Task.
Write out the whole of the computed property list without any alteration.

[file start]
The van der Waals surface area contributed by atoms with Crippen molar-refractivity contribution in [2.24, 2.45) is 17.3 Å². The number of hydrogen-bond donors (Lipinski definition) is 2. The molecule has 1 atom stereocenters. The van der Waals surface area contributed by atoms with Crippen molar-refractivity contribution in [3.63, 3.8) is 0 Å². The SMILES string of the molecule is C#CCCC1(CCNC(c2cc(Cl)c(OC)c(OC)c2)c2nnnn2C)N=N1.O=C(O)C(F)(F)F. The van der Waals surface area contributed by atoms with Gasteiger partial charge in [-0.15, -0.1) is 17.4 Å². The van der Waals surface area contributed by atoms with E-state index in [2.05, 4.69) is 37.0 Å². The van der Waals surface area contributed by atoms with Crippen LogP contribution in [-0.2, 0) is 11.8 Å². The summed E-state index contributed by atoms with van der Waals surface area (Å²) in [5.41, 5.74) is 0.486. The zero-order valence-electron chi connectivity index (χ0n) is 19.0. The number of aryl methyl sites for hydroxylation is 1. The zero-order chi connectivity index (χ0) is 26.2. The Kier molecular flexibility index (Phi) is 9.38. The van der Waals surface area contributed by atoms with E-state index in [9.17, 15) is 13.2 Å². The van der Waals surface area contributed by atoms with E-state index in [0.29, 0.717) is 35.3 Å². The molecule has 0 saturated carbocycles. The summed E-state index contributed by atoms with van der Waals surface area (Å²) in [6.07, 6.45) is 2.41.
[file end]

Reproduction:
The van der Waals surface area contributed by atoms with Crippen molar-refractivity contribution in [2.24, 2.45) is 17.3 Å². The number of hydrogen-bond donors (Lipinski definition) is 2. The molecule has 1 atom stereocenters. The van der Waals surface area contributed by atoms with Crippen molar-refractivity contribution in [3.63, 3.8) is 0 Å². The SMILES string of the molecule is C#CCCC1(CCNC(c2cc(Cl)c(OC)c(OC)c2)c2nnnn2C)N=N1.O=C(O)C(F)(F)F. The van der Waals surface area contributed by atoms with Gasteiger partial charge in [-0.15, -0.1) is 17.4 Å². The van der Waals surface area contributed by atoms with E-state index in [2.05, 4.69) is 37.0 Å². The van der Waals surface area contributed by atoms with Crippen LogP contribution in [-0.2, 0) is 11.8 Å². The summed E-state index contributed by atoms with van der Waals surface area (Å²) in [5.41, 5.74) is 0.486. The zero-order valence-electron chi connectivity index (χ0n) is 19.0. The number of aryl methyl sites for hydroxylation is 1. The zero-order chi connectivity index (χ0) is 26.2. The Kier molecular flexibility index (Phi) is 9.38. The van der Waals surface area contributed by atoms with E-state index in [9.17, 15) is 13.2 Å². The van der Waals surface area contributed by atoms with E-state index in [0.29, 0.717) is 35.3 Å². The molecule has 0 saturated carbocycles. The summed E-state index contributed by atoms with van der Waals surface area (Å²) in [6.07, 6.45) is 2.41.